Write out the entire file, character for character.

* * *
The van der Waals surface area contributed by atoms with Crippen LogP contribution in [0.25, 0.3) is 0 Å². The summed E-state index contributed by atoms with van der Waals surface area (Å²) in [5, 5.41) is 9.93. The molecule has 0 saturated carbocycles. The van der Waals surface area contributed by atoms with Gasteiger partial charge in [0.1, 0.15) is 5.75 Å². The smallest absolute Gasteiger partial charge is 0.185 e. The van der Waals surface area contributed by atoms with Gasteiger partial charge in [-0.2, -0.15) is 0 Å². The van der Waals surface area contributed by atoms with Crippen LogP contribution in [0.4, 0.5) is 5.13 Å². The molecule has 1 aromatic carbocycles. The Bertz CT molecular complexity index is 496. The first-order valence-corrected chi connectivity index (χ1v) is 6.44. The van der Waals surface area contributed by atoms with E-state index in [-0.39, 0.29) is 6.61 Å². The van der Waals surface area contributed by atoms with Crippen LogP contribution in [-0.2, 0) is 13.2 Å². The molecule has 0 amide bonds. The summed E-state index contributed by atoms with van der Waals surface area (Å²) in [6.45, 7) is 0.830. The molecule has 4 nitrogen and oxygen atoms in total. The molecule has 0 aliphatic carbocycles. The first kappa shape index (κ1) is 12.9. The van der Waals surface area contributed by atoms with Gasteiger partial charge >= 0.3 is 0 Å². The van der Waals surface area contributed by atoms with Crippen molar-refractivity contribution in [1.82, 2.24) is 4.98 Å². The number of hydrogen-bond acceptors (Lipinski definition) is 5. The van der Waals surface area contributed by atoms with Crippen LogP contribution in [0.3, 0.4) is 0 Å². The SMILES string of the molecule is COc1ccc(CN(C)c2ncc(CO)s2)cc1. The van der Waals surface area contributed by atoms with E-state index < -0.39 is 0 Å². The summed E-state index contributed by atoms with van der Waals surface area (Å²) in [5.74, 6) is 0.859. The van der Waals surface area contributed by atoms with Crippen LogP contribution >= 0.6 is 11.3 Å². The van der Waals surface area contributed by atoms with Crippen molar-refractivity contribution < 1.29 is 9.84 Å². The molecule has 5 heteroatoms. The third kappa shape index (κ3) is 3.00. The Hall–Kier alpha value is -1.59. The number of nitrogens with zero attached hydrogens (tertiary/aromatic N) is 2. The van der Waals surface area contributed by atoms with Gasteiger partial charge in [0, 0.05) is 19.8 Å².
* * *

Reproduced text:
The van der Waals surface area contributed by atoms with Crippen LogP contribution in [0.25, 0.3) is 0 Å². The summed E-state index contributed by atoms with van der Waals surface area (Å²) in [5, 5.41) is 9.93. The molecule has 0 saturated carbocycles. The van der Waals surface area contributed by atoms with Gasteiger partial charge in [0.1, 0.15) is 5.75 Å². The smallest absolute Gasteiger partial charge is 0.185 e. The van der Waals surface area contributed by atoms with Gasteiger partial charge in [-0.2, -0.15) is 0 Å². The van der Waals surface area contributed by atoms with Crippen LogP contribution in [0.4, 0.5) is 5.13 Å². The molecule has 1 aromatic carbocycles. The Bertz CT molecular complexity index is 496. The first-order valence-corrected chi connectivity index (χ1v) is 6.44. The van der Waals surface area contributed by atoms with E-state index in [-0.39, 0.29) is 6.61 Å². The van der Waals surface area contributed by atoms with Crippen LogP contribution in [-0.2, 0) is 13.2 Å². The molecule has 0 amide bonds. The summed E-state index contributed by atoms with van der Waals surface area (Å²) in [6.45, 7) is 0.830. The molecule has 4 nitrogen and oxygen atoms in total. The molecule has 0 aliphatic carbocycles. The first kappa shape index (κ1) is 12.9. The van der Waals surface area contributed by atoms with Gasteiger partial charge >= 0.3 is 0 Å². The van der Waals surface area contributed by atoms with Crippen molar-refractivity contribution in [1.82, 2.24) is 4.98 Å². The number of hydrogen-bond acceptors (Lipinski definition) is 5. The van der Waals surface area contributed by atoms with Crippen LogP contribution in [0.3, 0.4) is 0 Å². The SMILES string of the molecule is COc1ccc(CN(C)c2ncc(CO)s2)cc1. The van der Waals surface area contributed by atoms with E-state index < -0.39 is 0 Å². The summed E-state index contributed by atoms with van der Waals surface area (Å²) in [5.74, 6) is 0.859. The van der Waals surface area contributed by atoms with Crippen LogP contribution >= 0.6 is 11.3 Å². The van der Waals surface area contributed by atoms with Crippen molar-refractivity contribution < 1.29 is 9.84 Å². The molecule has 5 heteroatoms. The third kappa shape index (κ3) is 3.00. The Hall–Kier alpha value is -1.59. The number of nitrogens with zero attached hydrogens (tertiary/aromatic N) is 2. The van der Waals surface area contributed by atoms with Gasteiger partial charge in [0, 0.05) is 19.8 Å².